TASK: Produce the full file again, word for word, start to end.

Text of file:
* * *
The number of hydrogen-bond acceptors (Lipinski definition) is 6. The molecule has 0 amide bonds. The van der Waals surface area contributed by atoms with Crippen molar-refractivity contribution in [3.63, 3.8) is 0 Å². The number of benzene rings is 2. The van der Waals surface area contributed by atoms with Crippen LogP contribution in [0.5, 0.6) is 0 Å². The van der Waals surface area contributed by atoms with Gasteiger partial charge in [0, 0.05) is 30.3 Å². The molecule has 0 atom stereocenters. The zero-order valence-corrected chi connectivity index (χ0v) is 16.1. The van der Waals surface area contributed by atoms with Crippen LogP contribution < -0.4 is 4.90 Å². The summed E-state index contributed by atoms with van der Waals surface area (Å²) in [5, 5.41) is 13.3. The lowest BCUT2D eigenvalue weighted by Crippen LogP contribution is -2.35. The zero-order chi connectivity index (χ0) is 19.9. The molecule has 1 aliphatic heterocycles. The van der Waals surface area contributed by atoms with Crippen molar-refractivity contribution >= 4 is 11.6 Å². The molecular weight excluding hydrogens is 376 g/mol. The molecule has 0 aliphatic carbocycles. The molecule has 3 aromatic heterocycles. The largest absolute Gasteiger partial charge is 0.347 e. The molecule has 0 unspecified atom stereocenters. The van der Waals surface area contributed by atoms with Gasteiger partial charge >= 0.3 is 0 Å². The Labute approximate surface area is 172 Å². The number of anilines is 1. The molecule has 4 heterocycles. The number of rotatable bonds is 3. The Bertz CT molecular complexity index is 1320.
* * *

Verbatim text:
The number of hydrogen-bond acceptors (Lipinski definition) is 6. The molecule has 0 amide bonds. The van der Waals surface area contributed by atoms with Crippen molar-refractivity contribution in [3.63, 3.8) is 0 Å². The number of benzene rings is 2. The van der Waals surface area contributed by atoms with Crippen LogP contribution in [0.5, 0.6) is 0 Å². The van der Waals surface area contributed by atoms with Gasteiger partial charge in [0, 0.05) is 30.3 Å². The molecule has 0 atom stereocenters. The zero-order valence-corrected chi connectivity index (χ0v) is 16.1. The van der Waals surface area contributed by atoms with Crippen LogP contribution < -0.4 is 4.90 Å². The summed E-state index contributed by atoms with van der Waals surface area (Å²) in [5, 5.41) is 13.3. The lowest BCUT2D eigenvalue weighted by Crippen LogP contribution is -2.35. The zero-order chi connectivity index (χ0) is 19.9. The molecule has 1 aliphatic heterocycles. The van der Waals surface area contributed by atoms with Crippen molar-refractivity contribution >= 4 is 11.6 Å². The molecular weight excluding hydrogens is 376 g/mol. The molecule has 0 aliphatic carbocycles. The molecule has 3 aromatic heterocycles. The largest absolute Gasteiger partial charge is 0.347 e. The molecule has 0 unspecified atom stereocenters. The van der Waals surface area contributed by atoms with Gasteiger partial charge >= 0.3 is 0 Å². The Labute approximate surface area is 172 Å². The number of anilines is 1. The molecule has 4 heterocycles. The number of rotatable bonds is 3. The Bertz CT molecular complexity index is 1320.